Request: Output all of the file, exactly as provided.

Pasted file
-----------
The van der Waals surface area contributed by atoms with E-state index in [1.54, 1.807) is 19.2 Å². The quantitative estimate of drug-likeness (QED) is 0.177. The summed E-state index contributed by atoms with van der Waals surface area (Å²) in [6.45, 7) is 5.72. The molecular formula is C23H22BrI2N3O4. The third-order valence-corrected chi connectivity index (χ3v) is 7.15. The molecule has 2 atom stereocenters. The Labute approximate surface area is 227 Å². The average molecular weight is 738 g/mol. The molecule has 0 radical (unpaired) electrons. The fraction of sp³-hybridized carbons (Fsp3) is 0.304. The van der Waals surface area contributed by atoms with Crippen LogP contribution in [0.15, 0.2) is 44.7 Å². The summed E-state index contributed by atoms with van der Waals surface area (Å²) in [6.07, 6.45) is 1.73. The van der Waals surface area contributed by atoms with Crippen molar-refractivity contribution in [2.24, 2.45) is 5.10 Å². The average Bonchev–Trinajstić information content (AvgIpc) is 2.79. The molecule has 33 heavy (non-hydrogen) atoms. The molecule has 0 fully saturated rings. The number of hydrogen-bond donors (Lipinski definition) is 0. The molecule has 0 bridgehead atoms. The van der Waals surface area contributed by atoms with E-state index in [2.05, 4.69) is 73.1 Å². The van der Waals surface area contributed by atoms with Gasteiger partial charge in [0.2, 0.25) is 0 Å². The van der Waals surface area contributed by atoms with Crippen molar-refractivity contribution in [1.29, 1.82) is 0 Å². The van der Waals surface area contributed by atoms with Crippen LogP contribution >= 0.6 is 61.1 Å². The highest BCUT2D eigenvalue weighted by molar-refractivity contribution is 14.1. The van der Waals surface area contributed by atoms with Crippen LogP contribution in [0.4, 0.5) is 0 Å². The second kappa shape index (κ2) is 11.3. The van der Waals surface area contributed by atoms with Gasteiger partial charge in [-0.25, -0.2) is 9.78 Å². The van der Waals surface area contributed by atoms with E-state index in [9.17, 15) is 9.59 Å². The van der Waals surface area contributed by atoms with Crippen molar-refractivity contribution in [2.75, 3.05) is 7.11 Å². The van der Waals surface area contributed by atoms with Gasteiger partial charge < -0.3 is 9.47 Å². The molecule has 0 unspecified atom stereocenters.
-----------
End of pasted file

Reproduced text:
The van der Waals surface area contributed by atoms with E-state index in [1.54, 1.807) is 19.2 Å². The quantitative estimate of drug-likeness (QED) is 0.177. The summed E-state index contributed by atoms with van der Waals surface area (Å²) in [6.45, 7) is 5.72. The molecular formula is C23H22BrI2N3O4. The third-order valence-corrected chi connectivity index (χ3v) is 7.15. The molecule has 2 atom stereocenters. The Labute approximate surface area is 227 Å². The average molecular weight is 738 g/mol. The molecule has 0 radical (unpaired) electrons. The fraction of sp³-hybridized carbons (Fsp3) is 0.304. The van der Waals surface area contributed by atoms with Crippen LogP contribution in [0.15, 0.2) is 44.7 Å². The summed E-state index contributed by atoms with van der Waals surface area (Å²) in [6.07, 6.45) is 1.73. The van der Waals surface area contributed by atoms with Crippen molar-refractivity contribution in [2.24, 2.45) is 5.10 Å². The average Bonchev–Trinajstić information content (AvgIpc) is 2.79. The molecule has 33 heavy (non-hydrogen) atoms. The molecule has 0 fully saturated rings. The number of hydrogen-bond donors (Lipinski definition) is 0. The molecule has 0 bridgehead atoms. The van der Waals surface area contributed by atoms with E-state index in [2.05, 4.69) is 73.1 Å². The van der Waals surface area contributed by atoms with Gasteiger partial charge in [0.2, 0.25) is 0 Å². The van der Waals surface area contributed by atoms with Crippen molar-refractivity contribution in [1.29, 1.82) is 0 Å². The van der Waals surface area contributed by atoms with Crippen LogP contribution >= 0.6 is 61.1 Å². The highest BCUT2D eigenvalue weighted by molar-refractivity contribution is 14.1. The van der Waals surface area contributed by atoms with Crippen LogP contribution in [0.4, 0.5) is 0 Å². The second kappa shape index (κ2) is 11.3. The van der Waals surface area contributed by atoms with Gasteiger partial charge in [-0.25, -0.2) is 9.78 Å². The van der Waals surface area contributed by atoms with E-state index in [9.17, 15) is 9.59 Å². The van der Waals surface area contributed by atoms with Crippen molar-refractivity contribution in [2.75, 3.05) is 7.11 Å². The van der Waals surface area contributed by atoms with Gasteiger partial charge < -0.3 is 9.47 Å². The molecule has 0 unspecified atom stereocenters.